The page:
According to the Centers for Disease Control and Prevention (CDC), more that one-third of American men and women are overweight. As the number of obesity keeps increasing so does the increase of weight loss surgery procedures. How safe are these procedures, is the risk really worth it?
Weight loss surgery
Also known as bariatric surgery, this is one of the most frequent answers obese people turn to. The number of weight loss procedures in the U.S. has increased from 13,000 in 1998 to 200,000 in 2008, says the American Society of Metabolic and Bariatric Surgery (ASMBS).
Bariatric surgery is a series of weight loss procedures that an obese individual can have in order to reduce their food intake, therefore causing them to lose weight.
Types of weigh loss surgery
There are three main bariatric surgery procedures used. These are : gastric bypass, gastric banding and sleeve gastrectomy.
1 . Gastric bypass is the most commonly used worldwide, according to the ASMBS. The procedure involves re-routing the digestive system past the stomach in order to promote satiety and suppress hunger.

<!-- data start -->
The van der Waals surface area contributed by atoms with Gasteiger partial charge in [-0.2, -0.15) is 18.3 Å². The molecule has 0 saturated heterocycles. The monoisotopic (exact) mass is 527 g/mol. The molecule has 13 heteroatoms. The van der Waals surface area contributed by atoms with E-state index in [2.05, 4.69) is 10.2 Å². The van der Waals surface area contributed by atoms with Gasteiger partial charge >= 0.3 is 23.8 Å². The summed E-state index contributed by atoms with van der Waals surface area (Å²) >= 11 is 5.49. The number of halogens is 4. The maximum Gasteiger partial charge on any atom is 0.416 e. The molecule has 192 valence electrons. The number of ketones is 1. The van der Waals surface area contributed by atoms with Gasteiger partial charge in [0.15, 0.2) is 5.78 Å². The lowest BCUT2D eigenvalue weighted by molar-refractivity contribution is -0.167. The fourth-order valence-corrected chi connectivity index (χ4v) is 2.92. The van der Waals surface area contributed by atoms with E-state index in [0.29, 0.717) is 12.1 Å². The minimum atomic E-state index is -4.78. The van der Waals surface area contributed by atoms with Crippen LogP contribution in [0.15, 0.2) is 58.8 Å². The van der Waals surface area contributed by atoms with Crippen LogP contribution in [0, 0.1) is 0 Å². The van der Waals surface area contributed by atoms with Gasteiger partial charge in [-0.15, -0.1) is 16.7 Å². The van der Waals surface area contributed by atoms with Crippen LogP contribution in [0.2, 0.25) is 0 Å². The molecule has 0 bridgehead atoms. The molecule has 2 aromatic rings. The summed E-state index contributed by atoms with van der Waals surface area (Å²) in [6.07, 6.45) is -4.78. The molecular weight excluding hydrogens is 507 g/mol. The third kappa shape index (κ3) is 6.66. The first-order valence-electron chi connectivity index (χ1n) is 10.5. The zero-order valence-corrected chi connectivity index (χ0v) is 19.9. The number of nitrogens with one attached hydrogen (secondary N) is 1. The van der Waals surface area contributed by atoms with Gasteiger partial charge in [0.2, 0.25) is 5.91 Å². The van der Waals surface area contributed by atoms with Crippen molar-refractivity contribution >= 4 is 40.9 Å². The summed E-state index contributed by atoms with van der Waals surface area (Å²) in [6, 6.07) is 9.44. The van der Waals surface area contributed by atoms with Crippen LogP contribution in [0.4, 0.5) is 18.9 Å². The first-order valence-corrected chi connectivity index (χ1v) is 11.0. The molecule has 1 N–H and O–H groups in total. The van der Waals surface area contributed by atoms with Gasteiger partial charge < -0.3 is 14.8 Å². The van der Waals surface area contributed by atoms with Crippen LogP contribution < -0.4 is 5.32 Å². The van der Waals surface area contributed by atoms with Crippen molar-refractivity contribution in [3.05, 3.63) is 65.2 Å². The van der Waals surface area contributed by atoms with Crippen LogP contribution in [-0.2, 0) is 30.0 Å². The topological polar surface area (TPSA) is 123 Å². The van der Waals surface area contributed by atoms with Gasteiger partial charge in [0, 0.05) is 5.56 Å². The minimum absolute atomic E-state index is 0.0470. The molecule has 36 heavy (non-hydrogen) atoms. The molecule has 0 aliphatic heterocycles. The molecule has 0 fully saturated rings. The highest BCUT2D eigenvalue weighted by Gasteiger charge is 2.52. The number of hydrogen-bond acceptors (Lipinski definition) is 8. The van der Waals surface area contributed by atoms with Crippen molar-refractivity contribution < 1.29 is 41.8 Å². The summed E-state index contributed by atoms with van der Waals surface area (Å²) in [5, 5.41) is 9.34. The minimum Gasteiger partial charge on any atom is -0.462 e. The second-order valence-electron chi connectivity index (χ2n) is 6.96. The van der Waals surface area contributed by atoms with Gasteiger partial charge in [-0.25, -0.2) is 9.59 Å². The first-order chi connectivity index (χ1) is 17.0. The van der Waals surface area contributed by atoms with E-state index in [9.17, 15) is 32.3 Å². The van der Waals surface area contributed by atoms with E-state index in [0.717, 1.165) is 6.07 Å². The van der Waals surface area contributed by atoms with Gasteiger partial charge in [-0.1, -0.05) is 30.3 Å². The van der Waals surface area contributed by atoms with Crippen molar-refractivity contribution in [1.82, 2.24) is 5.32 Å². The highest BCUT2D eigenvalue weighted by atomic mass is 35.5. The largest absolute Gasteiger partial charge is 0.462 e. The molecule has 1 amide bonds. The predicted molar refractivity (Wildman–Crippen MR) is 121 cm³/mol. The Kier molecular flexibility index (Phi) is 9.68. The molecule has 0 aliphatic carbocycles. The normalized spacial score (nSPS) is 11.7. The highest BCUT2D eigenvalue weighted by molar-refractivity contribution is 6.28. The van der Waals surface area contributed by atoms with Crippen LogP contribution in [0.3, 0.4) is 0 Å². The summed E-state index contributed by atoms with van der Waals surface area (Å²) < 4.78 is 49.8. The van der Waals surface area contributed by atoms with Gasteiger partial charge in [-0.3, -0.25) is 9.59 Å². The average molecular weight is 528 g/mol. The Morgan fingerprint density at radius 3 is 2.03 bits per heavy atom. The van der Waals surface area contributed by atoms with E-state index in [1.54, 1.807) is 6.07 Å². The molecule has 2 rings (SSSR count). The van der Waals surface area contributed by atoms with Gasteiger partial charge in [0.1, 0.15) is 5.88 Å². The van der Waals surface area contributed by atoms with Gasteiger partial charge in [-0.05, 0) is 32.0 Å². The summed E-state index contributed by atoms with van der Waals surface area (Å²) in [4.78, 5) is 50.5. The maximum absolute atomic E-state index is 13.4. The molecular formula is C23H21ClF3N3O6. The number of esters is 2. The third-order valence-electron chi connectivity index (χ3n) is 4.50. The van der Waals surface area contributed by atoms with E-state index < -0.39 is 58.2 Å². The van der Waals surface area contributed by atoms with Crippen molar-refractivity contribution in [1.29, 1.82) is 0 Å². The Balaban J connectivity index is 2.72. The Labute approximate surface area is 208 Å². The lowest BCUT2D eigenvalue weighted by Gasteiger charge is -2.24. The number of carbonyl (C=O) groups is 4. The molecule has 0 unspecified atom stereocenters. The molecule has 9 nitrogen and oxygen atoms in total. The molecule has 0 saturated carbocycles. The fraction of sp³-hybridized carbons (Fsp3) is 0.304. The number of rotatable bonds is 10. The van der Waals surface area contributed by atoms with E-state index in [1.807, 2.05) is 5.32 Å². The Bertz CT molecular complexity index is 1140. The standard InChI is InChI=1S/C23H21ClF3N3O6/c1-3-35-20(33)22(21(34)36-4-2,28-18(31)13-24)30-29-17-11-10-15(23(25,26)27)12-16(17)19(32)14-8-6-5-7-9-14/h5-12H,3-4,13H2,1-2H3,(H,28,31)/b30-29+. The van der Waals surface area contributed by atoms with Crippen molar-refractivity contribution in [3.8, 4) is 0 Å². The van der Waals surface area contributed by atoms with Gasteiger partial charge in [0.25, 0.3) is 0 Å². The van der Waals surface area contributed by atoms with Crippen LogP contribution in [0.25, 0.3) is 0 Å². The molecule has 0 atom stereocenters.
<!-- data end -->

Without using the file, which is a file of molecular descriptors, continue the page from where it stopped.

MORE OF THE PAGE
2 . The gastric band procedure involves having an inflatable band placed around the top portion of the stomach. This creates a smaller stomach pouch, meaning eating less will make a person feel full and satisfy their hunger.
3 . With a sleeve gastrectomy, around 80% of the stomach is removed to create a smaller stomach pouch. This reduces the amount of food that can be consumed.
Dr. Elliot Fegelman, medical director for Ethicon, a Johnson & Johnson company that designs and manufactures medical devices, standard diet and exercise strategies only lead to significant weight loss in 5% of the US population.”Surgery for weight loss and control of associated diseases, has been shown to be the most effective option available for patients suffering from obesity and related diseases.”
Obesity can lead to type 2 diabetes, heart disease, stroke, and it has also been linked to some cancers, including breast cancer and colon cancer. This condition can seriously damage a person’s quality of life, leaving them immobile and often triggering depression. A person has considered obese if their body mass index (BMI) is over 30. If their BMI is over 40, they are deemed severely obese.